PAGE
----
March 22, 2009 – Birmingham City prospect Jack Rutter was enjoying a night out celebrating after helping the team qualify for the semi-finals of the FA Youth Cup.
With regular reserve appearances under his belt, and the occasional involvement with Steve Bruce’s first team, a professional contract looked to be on the cards for the up-and-coming right-back.
One punch changed everything.
“Unfortunately I got caught up in an unprovoked assault,” says Rutter.
“He knocked me unconscious so I didn’t put my hands out to protect myself.
“I just fell straight back and struck my head on the curbstone.”
The injury prognosis: A fractured skull in two places; moderate brain damage; a bleed on the brain and permanent deafness in his right ear.
After a fortnight in intensive care Rutter had to leave hospital in a wheelchair – unable to recall what had happened and with his balance and coordination gone.
The perpetrator was sentenced to 12 months in youth detention – he served six.
“I ended up retiring from professional football a year after the assault because of my physical injuries,” the now 26-year-old explains.
“But it was the problems with my mental state, which was the long term effect in many ways.
“I was obviously depressed about what happened, I was anxious about my future and I was very angry about the injustice of it all – it was very hard to come to terms with.
“My memory was terrible, I had problems with my fatigue – I was getting tired really easily – and I couldn’t do what I could do before.
“It was almost like going back to a baby and I had to teach myself to do things again.
“I had to teach myself how to talk properly, because I would always forget words and I would slur my speech a little bit, and obviously the physical impairments – dizziness and headaches.
“It was just terrible for quite a while and really, at that point, I didn’t know how I was going to get out of it.
“Fortunately I had an amazing support network from my family and friends, and the charity Headway were instrumental in my recovery as well.”
Despite the tragic nature of the punch this is not a story of anguish and sorrow, this is a story about how you bounce back in the face of adversity.
At the time of the assault Rutter was being hailed as a rising Birmingham City star.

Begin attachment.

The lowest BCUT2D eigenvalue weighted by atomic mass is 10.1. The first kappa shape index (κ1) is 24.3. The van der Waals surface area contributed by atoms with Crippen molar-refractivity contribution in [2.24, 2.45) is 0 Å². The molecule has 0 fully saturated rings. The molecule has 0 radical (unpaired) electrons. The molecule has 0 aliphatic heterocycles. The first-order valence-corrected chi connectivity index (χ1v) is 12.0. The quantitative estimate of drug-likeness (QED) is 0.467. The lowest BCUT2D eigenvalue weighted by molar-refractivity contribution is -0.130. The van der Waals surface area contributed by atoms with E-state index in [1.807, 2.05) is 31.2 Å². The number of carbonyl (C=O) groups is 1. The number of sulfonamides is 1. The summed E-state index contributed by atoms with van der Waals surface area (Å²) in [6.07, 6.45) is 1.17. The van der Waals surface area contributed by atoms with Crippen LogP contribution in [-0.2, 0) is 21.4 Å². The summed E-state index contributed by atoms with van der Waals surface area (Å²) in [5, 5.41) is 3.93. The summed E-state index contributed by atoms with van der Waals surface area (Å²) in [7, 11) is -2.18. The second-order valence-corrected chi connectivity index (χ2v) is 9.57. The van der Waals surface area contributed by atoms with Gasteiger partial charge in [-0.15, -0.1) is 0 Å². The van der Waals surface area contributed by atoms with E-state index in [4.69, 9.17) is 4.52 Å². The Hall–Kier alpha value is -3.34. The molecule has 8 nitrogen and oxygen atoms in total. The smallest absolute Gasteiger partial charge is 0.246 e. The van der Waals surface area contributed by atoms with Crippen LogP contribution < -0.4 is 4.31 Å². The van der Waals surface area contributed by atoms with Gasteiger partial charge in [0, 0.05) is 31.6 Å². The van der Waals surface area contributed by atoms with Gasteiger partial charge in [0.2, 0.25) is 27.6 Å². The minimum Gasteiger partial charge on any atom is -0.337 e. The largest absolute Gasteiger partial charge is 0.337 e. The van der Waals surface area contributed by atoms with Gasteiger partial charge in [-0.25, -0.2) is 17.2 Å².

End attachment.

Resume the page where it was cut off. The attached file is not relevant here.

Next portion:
Now he is England captain.
After struggling for some time with depression and anger the defender found his way into cerebral palsy football and has now represented his nation at four major tournaments – including the Rio 2016 Paralympics.
“It’s a huge honour. For my first tournament in 2013, to be named captain straight away was a dream come true and it really helped me mature quite a lot,” he says.
“It really helped me to think about other people and I think that’s one of the reasons that I’ve gone into the work that I have done – trying to help others on their journeys too.
“I think I was quite selfish before, and quite close-minded, and now I am a bit more open-minded.
“I’m more of a team player and I try and help others as much as I possibly can do.”
However, perhaps the biggest success is the way Rutter has overcome the uncompromising mental battles he has had to endure.
Alongside his captaincy duties he is also a motivational speaker and runs his own skills school.
In many ways the punch has become the making of the man.
“I wouldn’t say the anger has gone completely because it was a very traumatic thing,” he adds.
“It affected not just me but my family immensely.
“But we all felt like we’ve moved on now, which is really good.
“Actually when you go through painful situations in your life – as everybody does – you can draw strength from those moments when you were down and you can go back and remember how you felt then.
“Remember how angry you were, remember how upset you were and if you learn from it, and use it as a motivation in the things you do now in the present, it can actually be a really good thing to be able to do.
“You can just motivate yourself when you’re feeling a bit tired or you’re nervous about something.
“Draw back on those experiences in the past to help you in the future and that’s what I try and do with my mindset.
“Without a doubt that’s helped me in achieving what I have done – not just on the pitch but off the pitch as well.
“Whenever anybody goes through an experience like that there’s almost a before and after.
“You can either be defined by the horrible thing that happened to you for the rest of your life or you can go on and make something new of your life.
“That’s what, hopefully, people find nice about my story.”
Find out more about the Jack Rutter Skills School by clicking here
Source : TalkSport